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Exxon Mobil Corp., one of the well’s partners, said it is redeploying the rig, the Eirik Raude, to the Gulf of Mexico to drill one of its own prospects.
The consortium, which also includes Imperial Oil Ltd. and Shell Canada Ltd., had planned to drill two more wells this year in the Orphan Basin, an uncharted area estimated to contain between six and eight billion barrels of oil.
But drilling of Great Barasway, which started last August, took twice as long as expected.
The well, drilled in nearly 2,400 metres of water and aiming for a total depth of about 7,200 metres, was supposed to be finished before Christmas.
Instead, it’s only now wrapping up, partly due to a flurry of mechanical problems at the rig, including a leak that required it to be moved to Marystown for repairs.
The delay boosted the cost of the well to US$200-million, industry sources said yesterday, from an earlier US$140-million estimate, which itself would have been a Canadian record.
The Eirik Raude, one of the world’s largest rigs specializing in deep-water drilling, costs about US$1.5-million a day.
“Our experience reinforces the high-risk, high-cost nature of exploration in that area,” said ExxonMobil spokesman Alan Jeffers. “It really does require high levels of technical and financial capability to explore for and produce in those harsh environments.”A spokesman for Chevron, the lead partner with a 50% stake, said the well is a “tight hole” and wouldn’t reveal whether it found oil. The company also wouldn’t reveal the well’s costs, saying the information is proprietary.
Drilling in the basin may resume in 2008 or 2009, but there are no firm plans at this point.
“We are optimistic and hopeful that we will get to do more exploration work in the Orphan Basin, but now we need to sort out some things in terms of [finding] a rig and when,” said Chevron spokesman Dave Pommer.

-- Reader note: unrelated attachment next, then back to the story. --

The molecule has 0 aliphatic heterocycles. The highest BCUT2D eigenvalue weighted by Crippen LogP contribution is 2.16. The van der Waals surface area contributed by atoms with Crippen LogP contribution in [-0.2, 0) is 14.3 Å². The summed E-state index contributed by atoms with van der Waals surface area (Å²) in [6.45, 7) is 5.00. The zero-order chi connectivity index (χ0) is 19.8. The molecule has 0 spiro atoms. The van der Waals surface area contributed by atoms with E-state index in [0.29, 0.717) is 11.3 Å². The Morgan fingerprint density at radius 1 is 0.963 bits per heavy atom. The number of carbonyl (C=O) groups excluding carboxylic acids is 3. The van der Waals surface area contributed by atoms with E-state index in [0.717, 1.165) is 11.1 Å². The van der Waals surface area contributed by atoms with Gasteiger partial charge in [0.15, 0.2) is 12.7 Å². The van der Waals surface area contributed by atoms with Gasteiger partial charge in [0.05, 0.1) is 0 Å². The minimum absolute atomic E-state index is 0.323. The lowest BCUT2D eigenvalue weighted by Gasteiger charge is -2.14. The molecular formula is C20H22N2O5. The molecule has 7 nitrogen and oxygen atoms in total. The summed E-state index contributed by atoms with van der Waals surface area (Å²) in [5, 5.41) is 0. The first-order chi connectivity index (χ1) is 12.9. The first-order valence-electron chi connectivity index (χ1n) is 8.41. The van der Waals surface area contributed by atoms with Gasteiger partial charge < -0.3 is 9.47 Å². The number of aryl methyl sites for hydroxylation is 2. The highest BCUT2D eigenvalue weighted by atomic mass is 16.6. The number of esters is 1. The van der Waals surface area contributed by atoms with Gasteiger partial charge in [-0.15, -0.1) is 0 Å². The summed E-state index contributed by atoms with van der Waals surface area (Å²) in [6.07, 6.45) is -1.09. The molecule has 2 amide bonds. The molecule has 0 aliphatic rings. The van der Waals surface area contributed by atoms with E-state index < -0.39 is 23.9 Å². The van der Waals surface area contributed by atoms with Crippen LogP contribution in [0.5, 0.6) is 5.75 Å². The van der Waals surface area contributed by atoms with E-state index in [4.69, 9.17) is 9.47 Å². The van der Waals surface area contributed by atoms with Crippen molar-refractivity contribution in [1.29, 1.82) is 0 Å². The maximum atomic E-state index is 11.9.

Last fall, a Shell Canada executive said a single well could not tell the whole story of the basin, but also that Great Barasway would either be encouraging or discouraging.
The prospect is 390 kilometres northeast of St. John’s and 250 kilometres north of the Hibernia oil project. It is so remote it can only be reached by long-range helicopters.
The delay means there won’t be any more exploration drilling in Newfoundland’s offshore this year.
ConocoPhillips, which was expected to explore in the Laurentian Basin, postponed its plans until next year because it was unable to line up a rig, of which there is a shortage worldwide. Husky Energy Inc. isn’t drilling an exploratory well in the Jeanne d’Arc basin this year, as had been speculated.
In addition, the sector recently lost the development of Hibernia South, which would have extended the life of the Hibernia field, and Hebron Ben Nevis, a new heavy-oil development. The projects are on hold following disagreements between some of the same oil companies and the provincial government.
“The mood is pretty negative,” said Paul Barnes, spokesman for the Canadian Association of Petroleum Producers in St. John’s. “It’s a year since Hebron failed to go ahead, and it’s a few months since Hibernia South didn’t get approved. And coupled with that we have a [proposed] energy plan, and a lot of people are concerned about what that may contain.”
The plan is expected to be released this spring and involve higher royalties and greater provincial control over the industry.
Mr. Barnes said exploration plans are being pushed back because of the availability of rigs, not the investment climate in Newfoundland.